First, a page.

I found Hughes’s essay via Prufrock, a free daily digest that comes to you in e-mail, to which you can and should subscribe by clicking here. 

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Caitlyn Jenner didn’t attend son Brody Jenner’s wedding in Indonesia, …

Caitlyn Jenner, the transgender activist and former Olympic gold medalist known as Bruce Jenner, speaks during a conversation with Judge LaDoris Cordell at the InterContinental Mark Hopkins hotel in San Francisco, Calif., on Wednesday, May 3, 2017. Jenner talked about her book The Secrets of My Life, her personal journey in coming out as Caitlyn and discussed issues facing the transgender community and her current political view.

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Ross Ramsey: Lupe Valdez is a longtime cop. Why didn’t she lead the school safety conversation?

How is it that the quietest voice in Texas politics during the past two weeks belongs to a candidate with a career in law enforcement and the military? Lupe Valdez, the former Dallas County sheriff and the Democratic nominee for governor, was slow to bring her experience to the debate over how to respond to the mass shooting two weeks ago at Santa Fe High School. She promised to make some proposals “in the coming days” and did that Friday morning in a newspaper op-ed article.

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Analysis: Lupe Valdez is a longtime cop. Why didn’t she lead the school safety conversation?

How is it that the quietest voice in Texas politics during the last two weeks belongs to a candidate with a career in law enforcement and the military? Lupe Valdez, the former Dallas County sheriff and the Democratic nominee for governor, has yet to bring her experience to the debate over how to respond to the mass shooting two weeks ago at Santa Fe High School. She’s promised to make some proposals “in the coming days.”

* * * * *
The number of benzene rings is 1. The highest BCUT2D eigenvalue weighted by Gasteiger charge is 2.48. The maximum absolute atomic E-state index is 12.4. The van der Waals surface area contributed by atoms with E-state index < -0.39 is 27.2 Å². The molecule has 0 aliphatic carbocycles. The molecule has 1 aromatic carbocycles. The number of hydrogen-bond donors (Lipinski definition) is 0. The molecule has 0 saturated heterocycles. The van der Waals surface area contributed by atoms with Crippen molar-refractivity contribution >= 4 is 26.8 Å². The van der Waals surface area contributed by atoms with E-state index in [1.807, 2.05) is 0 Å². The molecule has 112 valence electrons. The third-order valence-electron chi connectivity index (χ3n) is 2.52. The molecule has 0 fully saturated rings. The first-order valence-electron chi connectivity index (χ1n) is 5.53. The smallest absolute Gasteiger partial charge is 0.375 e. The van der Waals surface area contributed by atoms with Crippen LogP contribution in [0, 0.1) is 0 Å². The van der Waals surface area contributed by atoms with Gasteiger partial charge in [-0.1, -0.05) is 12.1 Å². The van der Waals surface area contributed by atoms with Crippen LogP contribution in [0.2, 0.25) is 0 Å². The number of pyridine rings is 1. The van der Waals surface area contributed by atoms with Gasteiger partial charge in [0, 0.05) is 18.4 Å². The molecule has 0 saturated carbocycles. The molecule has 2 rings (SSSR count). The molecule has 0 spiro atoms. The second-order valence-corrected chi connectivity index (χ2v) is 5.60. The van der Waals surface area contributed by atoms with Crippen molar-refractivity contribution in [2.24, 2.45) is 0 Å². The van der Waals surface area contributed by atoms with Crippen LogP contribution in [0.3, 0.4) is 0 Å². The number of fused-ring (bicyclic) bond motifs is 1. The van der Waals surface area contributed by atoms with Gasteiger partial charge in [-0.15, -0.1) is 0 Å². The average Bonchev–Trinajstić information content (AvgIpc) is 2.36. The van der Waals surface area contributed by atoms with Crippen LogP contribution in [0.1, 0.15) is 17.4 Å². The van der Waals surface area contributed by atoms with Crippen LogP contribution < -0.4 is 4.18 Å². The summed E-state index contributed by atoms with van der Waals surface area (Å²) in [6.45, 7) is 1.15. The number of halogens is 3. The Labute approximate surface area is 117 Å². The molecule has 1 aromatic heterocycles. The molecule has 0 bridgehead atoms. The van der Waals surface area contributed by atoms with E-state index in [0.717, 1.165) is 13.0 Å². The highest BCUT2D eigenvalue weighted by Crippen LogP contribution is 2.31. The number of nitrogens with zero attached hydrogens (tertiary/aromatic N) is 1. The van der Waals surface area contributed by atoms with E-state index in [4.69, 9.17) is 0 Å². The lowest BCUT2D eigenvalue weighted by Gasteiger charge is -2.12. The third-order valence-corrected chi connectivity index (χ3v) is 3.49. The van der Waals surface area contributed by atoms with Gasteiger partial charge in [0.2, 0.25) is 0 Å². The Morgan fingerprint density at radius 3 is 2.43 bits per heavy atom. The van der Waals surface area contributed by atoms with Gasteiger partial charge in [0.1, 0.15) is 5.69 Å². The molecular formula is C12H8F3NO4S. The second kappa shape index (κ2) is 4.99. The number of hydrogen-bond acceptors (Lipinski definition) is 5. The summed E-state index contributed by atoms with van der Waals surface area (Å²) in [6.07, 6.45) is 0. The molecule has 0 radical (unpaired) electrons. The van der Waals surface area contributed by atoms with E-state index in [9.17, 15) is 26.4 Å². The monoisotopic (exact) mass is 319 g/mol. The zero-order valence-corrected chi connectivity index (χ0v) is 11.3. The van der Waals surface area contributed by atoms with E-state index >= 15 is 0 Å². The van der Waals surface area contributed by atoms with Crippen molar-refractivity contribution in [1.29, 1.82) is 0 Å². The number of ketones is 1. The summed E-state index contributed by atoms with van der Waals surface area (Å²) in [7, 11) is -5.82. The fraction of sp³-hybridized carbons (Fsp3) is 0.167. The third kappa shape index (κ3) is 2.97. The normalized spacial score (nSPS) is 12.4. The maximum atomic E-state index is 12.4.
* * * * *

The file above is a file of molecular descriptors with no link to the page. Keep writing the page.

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Why Surf Culture Desperately Needs More Diversity

A friend of mine who owns a surf brand recently received an absolutely bonkers series of racist emails. The sender purchased my friend’s product online, then somehow figured out his ethnicity after the fact. Before the order arrived, the customer sent an email canceling his purchase, citing my friend’s ethnicity as the reason. {snip}

{snip}

{snip} But my friend’s run-in with at least one surfer’s ethnic phobias did force me to realize how much I, a white guy from a mostly-white Californian beach town, have overestimated the shared experience of all surfers. All part of the same tribe, right? Clearly, that’s also not remotely true.

It’s clear that surf culture does have a problem, and that problem stems from a lack of diversity within our ranks. “History of Surfing” author Matt Warshaw pointed out in a 2015 essay published on Surfer.com that, as a pastime developed largely by brown-skinned Polynesians (as well as Africans in some places and Peruvians in others), surfing has always been multi-cultural.

After all, it was whites who were forced to “break surfing’s glass ceiling in terms of race, a hundred-plus years ago, in Hawaii,” says Warshaw. For surfers, “Hawaii is always there in the back of our minds. Play the race card, in other words, and you answer to Duke Kahanamoku.”

That historical aspect may very well be true, but it doesn’t at all address the issue that surfing today, at least in the world’s two most globally influential surfing nations — the USA and Australia — is overwhelmingly white and upper middle class. This is true in countless lineups, where you’re likely to paddle out and find a mostly homogenous pack of white people surfing on expensive boards, wearing expensive gear in areas with a high cost of living. If you can’t afford it, you ain’t surfing.